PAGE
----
Sherry and Scotch: an auld alliance

The Sherry industry may be enjoying a mini revival of its own these days, but an important  – although rarely scrutinised – part of its business is tied to the booming Scotch whisky category.

barrelAs Speyside whisky producer Glenfarclas prepares to launch a limited edition 1966 Fino Cask expression, the drinks business accompanied its team on a visit to their long-term Sherry* cask supplier, Bodegas José y Miguel Martin in Huelva.

Turn the pages for a glimpse of a process which ranges from harvest through to coopering and the different stages of cask preparation to make sure that distillery customers around the world receive just the right vessel for their particular product.

*Since it is based in Huelva, the bodega lies outside the DO Jerez and is therefore not technically a Sherry producer, although its fortified wines are made in a similar way.

3 Responses to “Sherry and Scotch: an auld alliance”

  1. Jonathan Cahill says:

    Unclear why there is this constant delusion regarding the revival of sherry. A market which has declined by around 35% over the last five years seems to indicate a distinctly Pyrrhic revival.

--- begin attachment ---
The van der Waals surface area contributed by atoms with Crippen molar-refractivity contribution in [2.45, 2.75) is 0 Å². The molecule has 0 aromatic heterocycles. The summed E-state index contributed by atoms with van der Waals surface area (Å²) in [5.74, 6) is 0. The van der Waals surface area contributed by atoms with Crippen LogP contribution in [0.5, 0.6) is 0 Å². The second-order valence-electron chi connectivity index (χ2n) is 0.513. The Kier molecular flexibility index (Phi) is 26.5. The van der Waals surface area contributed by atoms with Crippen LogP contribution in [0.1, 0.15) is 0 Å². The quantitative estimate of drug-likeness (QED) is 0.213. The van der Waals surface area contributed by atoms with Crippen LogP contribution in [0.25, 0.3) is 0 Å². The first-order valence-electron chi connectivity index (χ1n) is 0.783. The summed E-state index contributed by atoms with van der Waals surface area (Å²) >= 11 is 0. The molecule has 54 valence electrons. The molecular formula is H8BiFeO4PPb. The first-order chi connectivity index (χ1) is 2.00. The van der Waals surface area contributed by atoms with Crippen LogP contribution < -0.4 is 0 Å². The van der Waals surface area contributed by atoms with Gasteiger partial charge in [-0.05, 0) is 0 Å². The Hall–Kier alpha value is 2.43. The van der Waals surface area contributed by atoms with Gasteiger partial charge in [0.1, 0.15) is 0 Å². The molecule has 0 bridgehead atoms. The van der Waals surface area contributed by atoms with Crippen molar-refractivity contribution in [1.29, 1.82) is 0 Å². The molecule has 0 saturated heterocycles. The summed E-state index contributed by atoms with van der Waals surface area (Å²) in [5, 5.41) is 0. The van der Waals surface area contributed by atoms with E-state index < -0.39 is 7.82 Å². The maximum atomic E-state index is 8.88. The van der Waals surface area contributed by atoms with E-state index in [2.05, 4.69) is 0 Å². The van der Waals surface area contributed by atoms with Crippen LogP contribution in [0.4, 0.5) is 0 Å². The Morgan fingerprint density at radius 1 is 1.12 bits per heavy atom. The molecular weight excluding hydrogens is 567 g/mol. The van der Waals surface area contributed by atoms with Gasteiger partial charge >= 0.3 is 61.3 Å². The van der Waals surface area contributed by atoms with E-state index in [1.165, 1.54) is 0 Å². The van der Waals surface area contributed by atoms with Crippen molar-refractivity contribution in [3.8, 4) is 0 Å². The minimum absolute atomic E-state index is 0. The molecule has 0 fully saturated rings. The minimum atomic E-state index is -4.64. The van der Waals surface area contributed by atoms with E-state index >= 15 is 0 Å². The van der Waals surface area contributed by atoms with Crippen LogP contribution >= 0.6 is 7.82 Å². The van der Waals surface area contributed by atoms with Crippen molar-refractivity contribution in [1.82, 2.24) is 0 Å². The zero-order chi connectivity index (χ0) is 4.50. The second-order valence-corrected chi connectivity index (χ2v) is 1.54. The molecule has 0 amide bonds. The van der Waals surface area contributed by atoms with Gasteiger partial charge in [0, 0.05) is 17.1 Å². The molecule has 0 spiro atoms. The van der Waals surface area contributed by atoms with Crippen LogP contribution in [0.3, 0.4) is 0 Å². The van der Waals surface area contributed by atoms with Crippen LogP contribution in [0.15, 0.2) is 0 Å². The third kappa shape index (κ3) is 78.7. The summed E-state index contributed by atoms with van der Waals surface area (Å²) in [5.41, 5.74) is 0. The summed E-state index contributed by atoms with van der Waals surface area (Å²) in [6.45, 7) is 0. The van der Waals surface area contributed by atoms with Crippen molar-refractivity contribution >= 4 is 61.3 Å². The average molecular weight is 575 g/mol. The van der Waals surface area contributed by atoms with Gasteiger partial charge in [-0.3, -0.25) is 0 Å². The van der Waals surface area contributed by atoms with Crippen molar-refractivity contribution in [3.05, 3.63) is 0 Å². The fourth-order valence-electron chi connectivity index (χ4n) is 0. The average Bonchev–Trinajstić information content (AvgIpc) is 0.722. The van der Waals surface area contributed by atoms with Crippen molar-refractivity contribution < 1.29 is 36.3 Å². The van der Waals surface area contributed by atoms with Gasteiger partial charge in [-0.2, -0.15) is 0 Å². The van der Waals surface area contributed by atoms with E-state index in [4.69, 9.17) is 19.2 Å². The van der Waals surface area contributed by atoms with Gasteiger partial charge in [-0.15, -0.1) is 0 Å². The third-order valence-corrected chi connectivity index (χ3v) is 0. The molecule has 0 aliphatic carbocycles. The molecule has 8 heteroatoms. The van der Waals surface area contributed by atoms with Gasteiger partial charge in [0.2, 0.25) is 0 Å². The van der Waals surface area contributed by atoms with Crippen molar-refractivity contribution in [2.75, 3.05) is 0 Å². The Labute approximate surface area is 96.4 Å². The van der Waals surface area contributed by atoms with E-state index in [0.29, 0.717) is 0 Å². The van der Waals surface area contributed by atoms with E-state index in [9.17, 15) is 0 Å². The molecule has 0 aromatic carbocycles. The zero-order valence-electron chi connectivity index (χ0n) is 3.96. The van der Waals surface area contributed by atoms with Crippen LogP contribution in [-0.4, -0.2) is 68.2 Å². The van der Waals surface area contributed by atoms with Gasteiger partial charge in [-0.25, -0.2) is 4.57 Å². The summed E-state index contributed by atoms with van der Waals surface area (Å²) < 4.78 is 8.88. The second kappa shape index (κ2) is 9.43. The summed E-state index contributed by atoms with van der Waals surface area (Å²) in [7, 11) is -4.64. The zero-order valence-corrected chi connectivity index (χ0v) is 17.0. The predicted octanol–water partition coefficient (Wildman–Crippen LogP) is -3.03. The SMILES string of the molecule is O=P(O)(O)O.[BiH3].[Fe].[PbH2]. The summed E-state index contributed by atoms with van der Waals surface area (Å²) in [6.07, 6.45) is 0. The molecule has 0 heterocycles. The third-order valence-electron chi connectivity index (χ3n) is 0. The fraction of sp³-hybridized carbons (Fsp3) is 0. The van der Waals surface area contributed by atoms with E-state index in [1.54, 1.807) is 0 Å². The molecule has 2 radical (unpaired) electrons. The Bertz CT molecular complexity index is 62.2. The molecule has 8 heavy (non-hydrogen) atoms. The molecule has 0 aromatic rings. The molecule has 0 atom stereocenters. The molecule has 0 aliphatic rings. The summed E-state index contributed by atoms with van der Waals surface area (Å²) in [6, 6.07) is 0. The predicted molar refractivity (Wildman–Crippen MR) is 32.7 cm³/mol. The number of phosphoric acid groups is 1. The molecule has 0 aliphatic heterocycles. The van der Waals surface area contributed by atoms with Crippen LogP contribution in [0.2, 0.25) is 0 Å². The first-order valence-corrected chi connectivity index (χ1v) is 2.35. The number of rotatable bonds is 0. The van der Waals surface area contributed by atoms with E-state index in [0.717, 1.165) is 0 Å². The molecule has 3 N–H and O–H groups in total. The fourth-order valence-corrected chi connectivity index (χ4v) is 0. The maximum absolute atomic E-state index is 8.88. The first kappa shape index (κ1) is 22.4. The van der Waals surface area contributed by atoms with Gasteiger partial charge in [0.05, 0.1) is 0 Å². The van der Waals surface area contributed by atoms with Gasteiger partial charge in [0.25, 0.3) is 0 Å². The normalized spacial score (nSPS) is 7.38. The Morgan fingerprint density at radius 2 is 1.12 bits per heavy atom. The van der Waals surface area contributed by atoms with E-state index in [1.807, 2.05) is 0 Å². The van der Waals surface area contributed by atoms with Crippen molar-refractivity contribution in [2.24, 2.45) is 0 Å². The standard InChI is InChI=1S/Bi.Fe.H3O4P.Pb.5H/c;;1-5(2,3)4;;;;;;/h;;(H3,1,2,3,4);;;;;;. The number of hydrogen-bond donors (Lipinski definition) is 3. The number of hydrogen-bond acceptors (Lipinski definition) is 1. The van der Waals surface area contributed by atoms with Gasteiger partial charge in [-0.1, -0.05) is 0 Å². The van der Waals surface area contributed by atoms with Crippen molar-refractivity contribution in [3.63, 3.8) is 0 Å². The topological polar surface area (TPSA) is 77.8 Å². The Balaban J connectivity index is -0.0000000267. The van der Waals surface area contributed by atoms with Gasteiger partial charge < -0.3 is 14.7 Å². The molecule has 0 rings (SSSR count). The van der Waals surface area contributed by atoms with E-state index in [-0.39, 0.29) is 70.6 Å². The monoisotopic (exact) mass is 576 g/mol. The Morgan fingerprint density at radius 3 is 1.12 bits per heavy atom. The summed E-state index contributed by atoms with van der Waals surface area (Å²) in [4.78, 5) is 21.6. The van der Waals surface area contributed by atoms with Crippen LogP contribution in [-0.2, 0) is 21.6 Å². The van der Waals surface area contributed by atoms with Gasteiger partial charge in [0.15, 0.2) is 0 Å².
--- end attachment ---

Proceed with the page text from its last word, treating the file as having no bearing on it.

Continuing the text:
2. Gabriel Savage says:

    It is true that overall Sherry sales continue to decline, however this is due to the big volume, cheaper styles which have struggled to retain the audience they enjoyed during the 70s. The revival is driven by the smaller volume, higher value Sherries which are winning over a new generation of fans. The wave of new Sherry-focused bars in London, the number of houses releasing niche expressions such as “en rama” styles, and positive reports from major retailers including M&S all point to a renaissance for the high quality end of this category.

  3. Valeska says:

    Sherry wines are a very little portion of the wine cake, and as well explained by Gabriel, terrible practices in the 60’s destroyed the reputation of some of the best world wines, the most complexe and source of major R&D in oenology.

    Sherry revival is not measured in terms of volume but in quality. Recovering the reputation is not easy. Of course, for the business to be sustainable in the long term it needs to transform good reputation on effective sales, and from my point of view (being based in Jerez in wine marketing) the strategy lacks of direct to consumers actions and a mindset renewal.

    In any case, sherry wines from Andalusia are unique and emotive.

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